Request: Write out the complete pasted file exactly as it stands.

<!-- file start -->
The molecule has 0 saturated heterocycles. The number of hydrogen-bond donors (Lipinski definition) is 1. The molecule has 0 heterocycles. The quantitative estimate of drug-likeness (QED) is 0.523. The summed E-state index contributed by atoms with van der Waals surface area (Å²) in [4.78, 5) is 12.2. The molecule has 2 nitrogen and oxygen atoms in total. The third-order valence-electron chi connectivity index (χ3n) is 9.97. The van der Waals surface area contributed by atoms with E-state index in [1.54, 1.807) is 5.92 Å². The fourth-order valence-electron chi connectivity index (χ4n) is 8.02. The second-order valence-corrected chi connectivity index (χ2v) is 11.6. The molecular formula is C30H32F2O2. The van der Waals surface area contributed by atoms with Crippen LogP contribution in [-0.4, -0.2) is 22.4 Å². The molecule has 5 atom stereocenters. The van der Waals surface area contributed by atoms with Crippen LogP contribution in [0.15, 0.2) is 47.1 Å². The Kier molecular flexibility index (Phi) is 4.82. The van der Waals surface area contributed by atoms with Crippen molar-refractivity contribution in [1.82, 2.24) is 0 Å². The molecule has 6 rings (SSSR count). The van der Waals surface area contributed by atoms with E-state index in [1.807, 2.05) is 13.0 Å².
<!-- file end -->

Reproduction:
The molecule has 0 saturated heterocycles. The number of hydrogen-bond donors (Lipinski definition) is 1. The molecule has 0 heterocycles. The quantitative estimate of drug-likeness (QED) is 0.523. The summed E-state index contributed by atoms with van der Waals surface area (Å²) in [4.78, 5) is 12.2. The molecule has 2 nitrogen and oxygen atoms in total. The third-order valence-electron chi connectivity index (χ3n) is 9.97. The van der Waals surface area contributed by atoms with E-state index in [1.54, 1.807) is 5.92 Å². The fourth-order valence-electron chi connectivity index (χ4n) is 8.02. The second-order valence-corrected chi connectivity index (χ2v) is 11.6. The molecular formula is C30H32F2O2. The van der Waals surface area contributed by atoms with Crippen LogP contribution in [-0.4, -0.2) is 22.4 Å². The molecule has 5 atom stereocenters. The van der Waals surface area contributed by atoms with Crippen LogP contribution in [0.15, 0.2) is 47.1 Å². The Kier molecular flexibility index (Phi) is 4.82. The van der Waals surface area contributed by atoms with Crippen molar-refractivity contribution in [1.82, 2.24) is 0 Å². The molecule has 6 rings (SSSR count). The van der Waals surface area contributed by atoms with E-state index in [1.807, 2.05) is 13.0 Å².